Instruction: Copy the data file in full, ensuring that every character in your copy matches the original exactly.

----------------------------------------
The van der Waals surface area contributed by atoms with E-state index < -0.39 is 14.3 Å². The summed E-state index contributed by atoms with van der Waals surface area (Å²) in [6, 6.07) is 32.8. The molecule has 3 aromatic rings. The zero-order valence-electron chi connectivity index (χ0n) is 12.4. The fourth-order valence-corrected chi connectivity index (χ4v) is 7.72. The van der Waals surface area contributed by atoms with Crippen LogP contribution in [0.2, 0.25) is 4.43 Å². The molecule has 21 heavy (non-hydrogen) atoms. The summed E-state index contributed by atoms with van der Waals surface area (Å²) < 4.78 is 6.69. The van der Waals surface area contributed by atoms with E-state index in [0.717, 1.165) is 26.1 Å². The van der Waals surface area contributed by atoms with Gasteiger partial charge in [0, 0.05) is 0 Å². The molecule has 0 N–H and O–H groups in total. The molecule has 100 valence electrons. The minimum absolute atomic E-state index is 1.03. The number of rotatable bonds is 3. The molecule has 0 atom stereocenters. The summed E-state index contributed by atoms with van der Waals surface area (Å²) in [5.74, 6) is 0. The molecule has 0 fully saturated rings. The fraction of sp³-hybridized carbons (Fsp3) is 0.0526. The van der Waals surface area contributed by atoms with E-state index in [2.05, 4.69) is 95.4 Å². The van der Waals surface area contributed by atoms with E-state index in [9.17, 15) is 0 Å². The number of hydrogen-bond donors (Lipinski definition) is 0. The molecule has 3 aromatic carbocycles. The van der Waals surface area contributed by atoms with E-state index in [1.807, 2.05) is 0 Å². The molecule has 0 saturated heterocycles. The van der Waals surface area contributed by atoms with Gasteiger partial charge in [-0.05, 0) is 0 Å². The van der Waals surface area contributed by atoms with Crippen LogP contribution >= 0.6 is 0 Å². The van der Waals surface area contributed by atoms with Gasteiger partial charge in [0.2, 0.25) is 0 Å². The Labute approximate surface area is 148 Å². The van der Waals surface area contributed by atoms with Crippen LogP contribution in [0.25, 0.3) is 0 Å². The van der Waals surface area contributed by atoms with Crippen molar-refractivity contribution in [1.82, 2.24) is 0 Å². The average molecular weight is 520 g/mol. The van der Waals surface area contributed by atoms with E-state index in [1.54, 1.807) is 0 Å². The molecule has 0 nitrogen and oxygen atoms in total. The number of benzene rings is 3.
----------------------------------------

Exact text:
The van der Waals surface area contributed by atoms with E-state index < -0.39 is 14.3 Å². The summed E-state index contributed by atoms with van der Waals surface area (Å²) in [6, 6.07) is 32.8. The molecule has 3 aromatic rings. The zero-order valence-electron chi connectivity index (χ0n) is 12.4. The fourth-order valence-corrected chi connectivity index (χ4v) is 7.72. The van der Waals surface area contributed by atoms with Crippen LogP contribution in [0.2, 0.25) is 4.43 Å². The molecule has 21 heavy (non-hydrogen) atoms. The summed E-state index contributed by atoms with van der Waals surface area (Å²) < 4.78 is 6.69. The van der Waals surface area contributed by atoms with E-state index in [0.717, 1.165) is 26.1 Å². The van der Waals surface area contributed by atoms with Gasteiger partial charge in [0, 0.05) is 0 Å². The molecule has 0 N–H and O–H groups in total. The molecule has 100 valence electrons. The minimum absolute atomic E-state index is 1.03. The number of rotatable bonds is 3. The molecule has 0 atom stereocenters. The summed E-state index contributed by atoms with van der Waals surface area (Å²) in [5.74, 6) is 0. The molecule has 0 fully saturated rings. The fraction of sp³-hybridized carbons (Fsp3) is 0.0526. The van der Waals surface area contributed by atoms with E-state index in [2.05, 4.69) is 95.4 Å². The van der Waals surface area contributed by atoms with E-state index in [9.17, 15) is 0 Å². The number of hydrogen-bond donors (Lipinski definition) is 0. The molecule has 3 aromatic carbocycles. The van der Waals surface area contributed by atoms with E-state index in [1.807, 2.05) is 0 Å². The molecule has 0 saturated heterocycles. The van der Waals surface area contributed by atoms with Gasteiger partial charge in [-0.05, 0) is 0 Å². The van der Waals surface area contributed by atoms with Crippen LogP contribution >= 0.6 is 0 Å². The van der Waals surface area contributed by atoms with Gasteiger partial charge in [0.2, 0.25) is 0 Å². The Labute approximate surface area is 148 Å². The van der Waals surface area contributed by atoms with Crippen LogP contribution in [0.25, 0.3) is 0 Å². The van der Waals surface area contributed by atoms with Crippen molar-refractivity contribution in [1.82, 2.24) is 0 Å². The average molecular weight is 520 g/mol. The van der Waals surface area contributed by atoms with E-state index in [1.54, 1.807) is 0 Å². The molecule has 0 nitrogen and oxygen atoms in total. The number of benzene rings is 3.